The Founding and Expansion of the Society of the Sacred Heart[edit]

When Sophie returned to Paris, she was introduced to Varin, a priest belonging to the Society of the Fathers of the Faith, a new group of priests that would eventually merge with the Jesuits. Varin wanted to create a women’s order devoted to the Sacred Heart of Jesus and involved in the education of young women that would match the Fathers of the Faith. On meeting Sophie, he saw in her a wholeness of spirit and heart that he knew would enable her to accomplish the task. On 21 November 1800, at the age of 21, Sophie abandoned her dream of becoming a Carmelite and, along with three other women living in the Paris safe-house, took her vows as one of the first members of this new religious congregation, marking the foundation of the Society of the Sacred Heart.[2] However, because the French authorities had prohibited devotion to the Sacred Heart of Jesus (Sacre Coeur Glen Iris), the society was initially known as Dames de la Foi ("Women of Faith") or de l’Instruction chrétienne ("Christian instructors").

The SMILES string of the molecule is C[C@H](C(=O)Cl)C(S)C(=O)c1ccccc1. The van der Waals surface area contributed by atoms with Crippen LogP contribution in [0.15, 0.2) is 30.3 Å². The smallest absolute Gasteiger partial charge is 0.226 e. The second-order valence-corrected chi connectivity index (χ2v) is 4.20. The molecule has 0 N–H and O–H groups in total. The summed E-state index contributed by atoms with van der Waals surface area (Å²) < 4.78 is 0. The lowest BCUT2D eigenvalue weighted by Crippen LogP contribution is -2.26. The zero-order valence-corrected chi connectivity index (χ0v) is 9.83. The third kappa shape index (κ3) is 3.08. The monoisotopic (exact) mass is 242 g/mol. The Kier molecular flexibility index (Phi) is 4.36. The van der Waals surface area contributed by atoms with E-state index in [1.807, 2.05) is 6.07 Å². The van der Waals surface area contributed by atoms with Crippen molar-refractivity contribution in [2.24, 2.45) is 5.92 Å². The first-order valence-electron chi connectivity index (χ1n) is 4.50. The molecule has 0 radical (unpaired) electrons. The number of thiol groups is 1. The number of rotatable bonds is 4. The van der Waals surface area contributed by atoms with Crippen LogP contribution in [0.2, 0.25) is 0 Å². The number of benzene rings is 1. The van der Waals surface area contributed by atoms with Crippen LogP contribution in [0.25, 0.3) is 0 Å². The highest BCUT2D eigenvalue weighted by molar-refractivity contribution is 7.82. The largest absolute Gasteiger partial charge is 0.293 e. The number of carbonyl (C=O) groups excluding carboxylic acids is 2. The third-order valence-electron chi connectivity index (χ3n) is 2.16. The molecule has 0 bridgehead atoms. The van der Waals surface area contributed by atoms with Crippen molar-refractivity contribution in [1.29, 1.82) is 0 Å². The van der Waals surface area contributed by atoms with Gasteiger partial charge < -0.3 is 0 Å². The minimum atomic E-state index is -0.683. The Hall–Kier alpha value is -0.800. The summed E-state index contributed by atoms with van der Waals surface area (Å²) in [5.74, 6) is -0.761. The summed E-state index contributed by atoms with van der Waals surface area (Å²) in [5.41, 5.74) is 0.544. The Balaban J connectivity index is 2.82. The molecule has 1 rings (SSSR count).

The first school was opened in Amiens in northern France in September 1801 and Sophie travelled to this important provincial city in order to teach. The new community and school grew quickly. A school giving classes to the poor of the town was opened and, in December 1802, Sophie, although the youngest of the Sacred Heart Sisters, was named superior, thus making her the leader of the Society of the Sacred Heart at Amiens. Her first act was to kneel and kiss the feet of each of her sisters.

In November 1804, Sophie traveled to Sainte-Marie-d’en-Haut, near Grenoble in southeastern France, to receive a community of Visitation nuns into the Society. Among them was Philippine Duchesne, who would later introduce the Society to America and was canonized a saint in 1988. A second school was then established at Grenoble, followed by a third at Poitiers in western France. Father Varin envisioned an entire network of such schools and, after these first establishments in France, foundations mushroomed abroad in North America (1818), Italy (1828), Switzerland (1830), Belgium (1834), Algiers (1841), England (1842), Ireland (1842), Spain (1846), Holland (1848), Germany (1851), South America (1853), Austria (1853), and Poland (1857).